Sunday, September 16th: Victor Martinez Day

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In an obvious oversight by the Tribe front office, Sunday, September 16th’s game at 1:10pm at Progressive Field has been declared as Victor Martinez Day (by me), to celebrate his last game at the ballpark he called home for 8 years from 2002-2009.

(Update: Looks like the front office saw this article early Saturday morning, took action and honored Victor today. Well done! I now declare this Victor Martinez Weekend!)

Victor is ending a 16 season career that saw him play for Cleveland, Boston and Detroit. Now comes the laundry list of achievements:

lifetime .295 hitter, .360 OBP

2,146 hits

up until 2016 was a hitting over .300 from both sides of the plate for his career

5 All Star games

2nd in MVP voting 2014

2 Silver Slugger awards

voted in Top 25 MVP voting 6 times

729 career walks to only 889 career strike outs

While talking to the Detroit News a few weeks ago, VMart expounded on his career and chase for a World Series’ title that never came:

"I think everybody wishes for a ring," he said Saturday in Minneapolis. "But when I say I am going to leave with no regrets; I know I did everything I could do, individually. I was a guy who didn’t take long vacations, just two or three weeks off after the season and then start working out again. And I was like that for 16 years. At the end of the day, this is not a one-man or two-man sport. I did what I could to get that ring; I really did. But you know what, I am going to go home happy."

And as the great ones do, Martinez elevated his game at peak moments in the playoffs, hitting .315 with 6 HRs and 22 RBIs in 39 playoff games. While injuries have cut his career and potential Hall-of-Fame chances down, Victor has always approached the game with a professionalism that is rare in today's game.

Always humble and sentimental, it wasn't uncommon for Martinez to walk the areas around Jacobs' Field and downtown on road trips to Cleveland through the years, soaking in the memories of his early baseball years here. Victor was an undrafted free agent from Venezuela in 1996. While he was a shortstop in his teen years, he was transitioned into a catcher in the Tribe system and was a September call-up in 2002. 2004 was where Victor took hold of his status on the Indians in his first full season, hitting 23 HR with 108 RBIs (an Indians' record for a catcher).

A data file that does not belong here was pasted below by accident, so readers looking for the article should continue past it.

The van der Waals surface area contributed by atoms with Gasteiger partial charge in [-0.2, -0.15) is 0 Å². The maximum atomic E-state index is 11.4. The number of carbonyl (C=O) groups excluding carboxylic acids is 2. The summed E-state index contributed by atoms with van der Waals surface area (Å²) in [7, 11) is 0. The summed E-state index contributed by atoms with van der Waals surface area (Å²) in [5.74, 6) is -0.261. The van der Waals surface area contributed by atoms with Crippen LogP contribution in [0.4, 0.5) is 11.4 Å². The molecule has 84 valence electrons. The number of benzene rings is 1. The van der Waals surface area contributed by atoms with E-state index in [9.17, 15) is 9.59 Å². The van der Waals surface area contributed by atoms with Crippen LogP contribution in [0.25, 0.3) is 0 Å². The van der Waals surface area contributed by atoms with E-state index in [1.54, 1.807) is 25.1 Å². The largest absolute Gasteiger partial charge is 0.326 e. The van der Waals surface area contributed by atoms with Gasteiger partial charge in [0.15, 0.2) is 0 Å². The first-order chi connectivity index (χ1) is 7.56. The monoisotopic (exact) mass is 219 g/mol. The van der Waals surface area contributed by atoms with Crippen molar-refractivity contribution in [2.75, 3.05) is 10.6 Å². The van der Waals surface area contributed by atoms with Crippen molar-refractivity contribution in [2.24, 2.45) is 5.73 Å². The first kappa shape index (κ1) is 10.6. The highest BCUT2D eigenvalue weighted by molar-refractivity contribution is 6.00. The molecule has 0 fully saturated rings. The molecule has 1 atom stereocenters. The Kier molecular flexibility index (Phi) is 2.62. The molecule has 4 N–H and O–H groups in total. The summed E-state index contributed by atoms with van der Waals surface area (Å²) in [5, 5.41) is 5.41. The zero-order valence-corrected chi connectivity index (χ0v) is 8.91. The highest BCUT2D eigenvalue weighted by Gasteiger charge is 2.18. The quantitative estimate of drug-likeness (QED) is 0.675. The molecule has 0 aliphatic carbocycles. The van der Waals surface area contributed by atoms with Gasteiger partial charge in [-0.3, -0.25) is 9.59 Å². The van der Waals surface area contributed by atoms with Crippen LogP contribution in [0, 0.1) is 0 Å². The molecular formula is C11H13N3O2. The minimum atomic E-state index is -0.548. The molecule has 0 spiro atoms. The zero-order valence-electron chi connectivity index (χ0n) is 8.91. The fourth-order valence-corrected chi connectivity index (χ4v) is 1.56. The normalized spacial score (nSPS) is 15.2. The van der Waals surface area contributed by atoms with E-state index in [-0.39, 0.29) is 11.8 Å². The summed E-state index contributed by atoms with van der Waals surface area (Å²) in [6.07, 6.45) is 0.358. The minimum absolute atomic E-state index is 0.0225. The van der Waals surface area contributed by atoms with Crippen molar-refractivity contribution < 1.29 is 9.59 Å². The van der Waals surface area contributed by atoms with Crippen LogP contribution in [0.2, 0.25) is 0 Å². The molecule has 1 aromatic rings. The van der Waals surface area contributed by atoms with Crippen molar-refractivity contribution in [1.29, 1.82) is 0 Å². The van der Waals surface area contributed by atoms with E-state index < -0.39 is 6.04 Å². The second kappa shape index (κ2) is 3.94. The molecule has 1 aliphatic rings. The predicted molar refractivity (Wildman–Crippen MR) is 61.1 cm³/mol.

The VMart story in Cleveland was a joyous one, with a painful ending. Victor was team captain and unequivocal leader of a team that came within an eyelash of making the World Series in 2007 (one that surely they would have won against the woeful Colorado Rockies). Burned in my memory is the look on Victor’s face of disappointment and sadness on the top step of the dugout as the Red Sox closed out game 7 of the ALCS. It was a rare look inside a player that actually felt the pain that the fans were going through at that very moment.

The Tribe took huge steps backward in 2008 and 2009, so Mark Shapiro traded our captain, our heart, and our soul to those same Red Sox for Nick Hagadone, Justin Masterson and Bryan Price. The return was uninspiring and had an almost a funeral-like feel. To Tribe fans that understood the importance of a real, live leader in the dugout, locker room and on the field, that trade tore our hearts out and meant another rebuild that we had just gone through 8 years before. Oh, the pain.

He cried in his exit interviews with the Indians’ press corps. What player does that? What refreshing human honesty. It was positively devastating and soul-crushing to most fans at the time. He still had a very manageable salary and year and a half left on his contract. Oh, the pain.

Victor learned so much about the game from his teammate, Omar Vizquel. Reminiscing about the start of his career with the Indians he would marvel at Omar’s preparation and approach to the game: "I’d be sitting at my locker and there’s Omar, 10 years in the big leagues," Martinez said. "Ten years in the big leagues and he’s getting to the park at 2:30 p.m. That tells me I have to be here earlier. He’s been in the big leagues 10 years for a reason."

If you happen to be at the game this coming Sunday, get out of your chairs and give Victor the ovation he so richly deserves. He gave his heart and soul to the fans for his first 8 years here. You deserved better from us, Victor.

El Capitan, we salute you.

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